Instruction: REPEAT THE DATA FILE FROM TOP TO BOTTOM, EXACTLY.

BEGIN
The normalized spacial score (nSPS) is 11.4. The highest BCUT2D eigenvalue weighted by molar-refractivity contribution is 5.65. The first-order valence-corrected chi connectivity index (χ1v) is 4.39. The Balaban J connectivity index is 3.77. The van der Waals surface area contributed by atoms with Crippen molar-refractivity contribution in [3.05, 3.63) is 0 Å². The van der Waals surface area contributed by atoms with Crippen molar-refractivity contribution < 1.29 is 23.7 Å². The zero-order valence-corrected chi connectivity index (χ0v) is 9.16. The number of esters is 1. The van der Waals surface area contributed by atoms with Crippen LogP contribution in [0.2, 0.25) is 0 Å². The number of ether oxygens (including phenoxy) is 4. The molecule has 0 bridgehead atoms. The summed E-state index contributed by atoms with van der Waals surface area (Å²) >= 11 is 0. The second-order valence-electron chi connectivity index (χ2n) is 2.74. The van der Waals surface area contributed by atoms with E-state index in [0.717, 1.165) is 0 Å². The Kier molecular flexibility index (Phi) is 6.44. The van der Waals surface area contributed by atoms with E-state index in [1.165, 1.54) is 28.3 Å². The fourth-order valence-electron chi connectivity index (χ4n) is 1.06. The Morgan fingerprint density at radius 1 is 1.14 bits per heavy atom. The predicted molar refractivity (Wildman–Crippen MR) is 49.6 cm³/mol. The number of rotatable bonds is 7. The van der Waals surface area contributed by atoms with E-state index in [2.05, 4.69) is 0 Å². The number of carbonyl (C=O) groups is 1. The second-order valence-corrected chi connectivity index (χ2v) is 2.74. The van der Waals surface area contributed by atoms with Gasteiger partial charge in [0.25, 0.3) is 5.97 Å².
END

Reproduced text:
The normalized spacial score (nSPS) is 11.4. The highest BCUT2D eigenvalue weighted by molar-refractivity contribution is 5.65. The first-order valence-corrected chi connectivity index (χ1v) is 4.39. The Balaban J connectivity index is 3.77. The van der Waals surface area contributed by atoms with Crippen molar-refractivity contribution in [3.05, 3.63) is 0 Å². The van der Waals surface area contributed by atoms with Crippen molar-refractivity contribution < 1.29 is 23.7 Å². The zero-order valence-corrected chi connectivity index (χ0v) is 9.16. The number of esters is 1. The van der Waals surface area contributed by atoms with Crippen LogP contribution in [0.2, 0.25) is 0 Å². The number of ether oxygens (including phenoxy) is 4. The molecule has 0 bridgehead atoms. The summed E-state index contributed by atoms with van der Waals surface area (Å²) >= 11 is 0. The second-order valence-electron chi connectivity index (χ2n) is 2.74. The van der Waals surface area contributed by atoms with E-state index in [0.717, 1.165) is 0 Å². The Kier molecular flexibility index (Phi) is 6.44. The van der Waals surface area contributed by atoms with E-state index in [1.165, 1.54) is 28.3 Å². The fourth-order valence-electron chi connectivity index (χ4n) is 1.06. The Morgan fingerprint density at radius 1 is 1.14 bits per heavy atom. The predicted molar refractivity (Wildman–Crippen MR) is 49.6 cm³/mol. The number of rotatable bonds is 7. The van der Waals surface area contributed by atoms with E-state index in [2.05, 4.69) is 0 Å². The number of carbonyl (C=O) groups is 1. The second-order valence-corrected chi connectivity index (χ2v) is 2.74. The van der Waals surface area contributed by atoms with Gasteiger partial charge in [0.25, 0.3) is 5.97 Å².